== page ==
IT systems in critical infrastructure sectors (Kritis) are by no means immune to cyber attacks. This is what the federal government wrote in a now published response to a request from the FDP parliamentary group. In the health sector with a focus on hospitals, the number of hacker attacks rose from eleven in 2018 to 16 in 2019 to 43 in the current year. That is an increase of over 50 percent since January alone.
At the same time, the number of such attacks in the energy sector increased from four over ten to 26 in the past three years. At 70, the number of IT attacks on the state and administration is significantly higher. The increase is at least smaller here: in 2019, the authorities recorded 63 critical incidents.
The figures for other Kritis sectors are comparatively low: they were in finance and insurance according to the template Six attacks in 2019 and eleven this year so far. In the transport and traffic sector, the number even fell from ten to eight. A total of 171 IT attacks on Kritis institutions are reported, compared to 121 in the previous year.
According to its own information, the lead Federal Ministry of the Interior has no information on hacker attacks on blue light authorities such as the police and fire brigade. It cannot deliver reliable figures on the number of ransomware attacks with encryption Trojans such as Emotet since 2015, nor can it provide statistics on investigative and main proceedings initiated. In the area of cybercrime in general, as well as for attacks on Kritis in particular, “a high number of unreported cases must be assumed”.
Old devices, few updates
The government defines hacker attacks as the exploitation of vulnerabilities, hacking and manipulation, malware, “targeted, multi-stage combined attacks” (APT) and the blocking of services. At the same time, she points out that there is an obligation to report to the Federal Office for Information Security (BSI) only for Kritis operators when faults are detected.
The circle of those affected is to be expanded with the IT Security Act 2.0. In clinics, the internal department primarily identifies the vulnerability of IT systems due to the use of medical devices with partly outdated and no longer updatable operating systems as a problem. In addition, hospitals are operated as open facilities with comparatively little physical security. The network connection by external service providers as well as the involvement of research and teaching in the area of the university clinics also posed risks, since these ultimately “result in a parameter that is not entirely closed”.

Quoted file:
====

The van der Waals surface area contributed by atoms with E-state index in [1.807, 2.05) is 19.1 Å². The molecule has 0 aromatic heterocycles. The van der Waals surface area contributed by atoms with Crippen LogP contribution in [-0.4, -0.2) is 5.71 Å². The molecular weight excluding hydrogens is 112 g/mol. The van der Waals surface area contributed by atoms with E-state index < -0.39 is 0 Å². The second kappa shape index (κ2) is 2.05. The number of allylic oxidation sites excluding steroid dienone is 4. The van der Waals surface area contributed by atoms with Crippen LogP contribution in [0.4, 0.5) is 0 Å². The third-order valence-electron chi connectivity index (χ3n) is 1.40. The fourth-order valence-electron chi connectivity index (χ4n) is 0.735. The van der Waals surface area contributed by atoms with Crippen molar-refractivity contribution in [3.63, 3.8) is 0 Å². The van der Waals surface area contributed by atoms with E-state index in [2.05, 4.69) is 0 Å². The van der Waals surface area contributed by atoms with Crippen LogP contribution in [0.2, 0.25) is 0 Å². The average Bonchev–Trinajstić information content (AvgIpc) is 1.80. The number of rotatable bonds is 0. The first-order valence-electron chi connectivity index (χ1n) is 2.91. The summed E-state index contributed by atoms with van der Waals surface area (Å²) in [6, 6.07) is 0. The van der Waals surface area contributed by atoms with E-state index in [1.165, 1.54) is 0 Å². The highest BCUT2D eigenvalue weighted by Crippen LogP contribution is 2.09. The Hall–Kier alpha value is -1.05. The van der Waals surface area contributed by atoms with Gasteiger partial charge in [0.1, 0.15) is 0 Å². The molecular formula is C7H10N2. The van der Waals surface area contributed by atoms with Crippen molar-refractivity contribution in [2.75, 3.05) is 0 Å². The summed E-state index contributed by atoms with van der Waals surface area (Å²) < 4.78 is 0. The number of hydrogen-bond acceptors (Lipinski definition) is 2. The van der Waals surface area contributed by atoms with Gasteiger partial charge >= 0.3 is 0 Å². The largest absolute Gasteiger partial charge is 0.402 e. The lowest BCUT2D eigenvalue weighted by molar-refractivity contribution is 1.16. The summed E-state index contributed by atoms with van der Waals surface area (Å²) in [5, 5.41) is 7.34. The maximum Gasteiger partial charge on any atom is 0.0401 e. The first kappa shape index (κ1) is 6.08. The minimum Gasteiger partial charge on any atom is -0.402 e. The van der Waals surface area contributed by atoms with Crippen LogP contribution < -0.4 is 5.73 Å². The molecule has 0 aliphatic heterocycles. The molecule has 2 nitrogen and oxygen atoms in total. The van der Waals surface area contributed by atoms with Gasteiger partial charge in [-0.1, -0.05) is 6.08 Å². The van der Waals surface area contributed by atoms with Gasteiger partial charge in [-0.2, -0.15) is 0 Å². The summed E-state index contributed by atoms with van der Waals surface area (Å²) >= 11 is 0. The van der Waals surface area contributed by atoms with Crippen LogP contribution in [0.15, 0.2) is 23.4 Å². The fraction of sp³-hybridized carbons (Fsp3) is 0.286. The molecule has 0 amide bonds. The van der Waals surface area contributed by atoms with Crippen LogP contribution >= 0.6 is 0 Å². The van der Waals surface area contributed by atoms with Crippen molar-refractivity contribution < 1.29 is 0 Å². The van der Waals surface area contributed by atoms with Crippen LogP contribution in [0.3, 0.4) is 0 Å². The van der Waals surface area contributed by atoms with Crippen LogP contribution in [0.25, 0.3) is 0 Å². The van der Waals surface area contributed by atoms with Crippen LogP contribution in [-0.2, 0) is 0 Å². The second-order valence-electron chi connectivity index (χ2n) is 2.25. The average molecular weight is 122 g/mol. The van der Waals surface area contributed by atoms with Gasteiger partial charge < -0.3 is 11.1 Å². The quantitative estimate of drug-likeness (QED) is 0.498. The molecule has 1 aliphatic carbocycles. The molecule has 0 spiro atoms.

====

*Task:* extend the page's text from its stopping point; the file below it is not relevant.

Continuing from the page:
Production facilities are generally often characterized by industrial control systems with long running times and investment cycles, it continues. Security updates are often no longer sufficiently made available. In addition, there is the dependence on individual manufacturers and the IT security functions of their products in various areas.
In September, a cyber attack on the Düsseldorf university clinic made headlines. The perpetrators allegedly smuggled the DoppelPaymer malware into their IT system, left 30 servers and a ransom note with a ransom demand. Actually, however, they probably wanted to meet the Heinrich Heine University on site and gave out the keys for the data unlocking. Nevertheless, operations had to be canceled and a life-threatening patient admitted to another hospital, where she died shortly afterwards.
The time required to go from emergency to normal operation in such a case depends, according to the information, on the “depth of the compromise, the complexity of the existing network infrastructure”, the amount of data available and the human resources available. Often one goal is to introduce more effective protective measures or new software versions at the same time, which prolongs the procedure. Basically, the process often takes “several weeks”.
The “localization of cyber perpetrators” is “difficult due to the Internet’s scope of action”, the government states. Even who is behind it is usually not easy to identify. In the field of phenomena there is “a high division of labor between those involved and a specialization of individuals”. Cyber criminals often acted in an order and service-oriented manner. This enables even less IT-savvy criminals to “carry out more technically complex crimes”.